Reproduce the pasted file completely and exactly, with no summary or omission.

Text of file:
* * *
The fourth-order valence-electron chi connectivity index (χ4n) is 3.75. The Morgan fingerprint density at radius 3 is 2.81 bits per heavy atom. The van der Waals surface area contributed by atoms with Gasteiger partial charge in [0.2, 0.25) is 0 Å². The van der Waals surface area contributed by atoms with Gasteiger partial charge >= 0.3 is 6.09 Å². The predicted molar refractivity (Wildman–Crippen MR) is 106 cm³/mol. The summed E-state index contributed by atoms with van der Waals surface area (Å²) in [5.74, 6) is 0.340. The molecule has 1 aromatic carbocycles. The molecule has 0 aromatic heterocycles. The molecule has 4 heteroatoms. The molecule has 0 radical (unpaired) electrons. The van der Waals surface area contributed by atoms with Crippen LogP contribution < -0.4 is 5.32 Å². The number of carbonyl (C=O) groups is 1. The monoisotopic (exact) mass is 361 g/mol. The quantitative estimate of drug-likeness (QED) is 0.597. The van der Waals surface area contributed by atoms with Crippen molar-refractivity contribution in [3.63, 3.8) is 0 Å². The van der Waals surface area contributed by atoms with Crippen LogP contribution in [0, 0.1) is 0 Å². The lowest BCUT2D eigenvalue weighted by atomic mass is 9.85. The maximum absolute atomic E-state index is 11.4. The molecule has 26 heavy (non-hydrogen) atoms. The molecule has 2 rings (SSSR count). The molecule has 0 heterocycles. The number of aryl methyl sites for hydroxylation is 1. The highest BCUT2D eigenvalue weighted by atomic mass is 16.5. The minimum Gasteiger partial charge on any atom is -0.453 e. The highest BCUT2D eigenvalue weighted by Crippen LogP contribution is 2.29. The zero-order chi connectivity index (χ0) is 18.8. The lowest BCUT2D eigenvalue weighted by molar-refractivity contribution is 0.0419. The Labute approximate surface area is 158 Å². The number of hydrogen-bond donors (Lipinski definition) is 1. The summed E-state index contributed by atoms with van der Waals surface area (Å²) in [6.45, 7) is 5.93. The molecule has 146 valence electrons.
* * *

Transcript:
The fourth-order valence-electron chi connectivity index (χ4n) is 3.75. The Morgan fingerprint density at radius 3 is 2.81 bits per heavy atom. The van der Waals surface area contributed by atoms with Gasteiger partial charge in [0.2, 0.25) is 0 Å². The van der Waals surface area contributed by atoms with Gasteiger partial charge >= 0.3 is 6.09 Å². The predicted molar refractivity (Wildman–Crippen MR) is 106 cm³/mol. The summed E-state index contributed by atoms with van der Waals surface area (Å²) in [5.74, 6) is 0.340. The molecule has 1 aromatic carbocycles. The molecule has 0 aromatic heterocycles. The molecule has 4 heteroatoms. The molecule has 0 radical (unpaired) electrons. The van der Waals surface area contributed by atoms with Crippen LogP contribution < -0.4 is 5.32 Å². The number of carbonyl (C=O) groups is 1. The monoisotopic (exact) mass is 361 g/mol. The quantitative estimate of drug-likeness (QED) is 0.597. The van der Waals surface area contributed by atoms with Crippen molar-refractivity contribution in [3.63, 3.8) is 0 Å². The van der Waals surface area contributed by atoms with Crippen LogP contribution in [0, 0.1) is 0 Å². The lowest BCUT2D eigenvalue weighted by atomic mass is 9.85. The maximum absolute atomic E-state index is 11.4. The molecule has 26 heavy (non-hydrogen) atoms. The molecule has 2 rings (SSSR count). The molecule has 0 heterocycles. The number of aryl methyl sites for hydroxylation is 1. The highest BCUT2D eigenvalue weighted by atomic mass is 16.5. The minimum Gasteiger partial charge on any atom is -0.453 e. The highest BCUT2D eigenvalue weighted by Crippen LogP contribution is 2.29. The zero-order chi connectivity index (χ0) is 18.8. The lowest BCUT2D eigenvalue weighted by molar-refractivity contribution is 0.0419. The Labute approximate surface area is 158 Å². The number of hydrogen-bond donors (Lipinski definition) is 1. The summed E-state index contributed by atoms with van der Waals surface area (Å²) in [6.45, 7) is 5.93. The molecule has 146 valence electrons.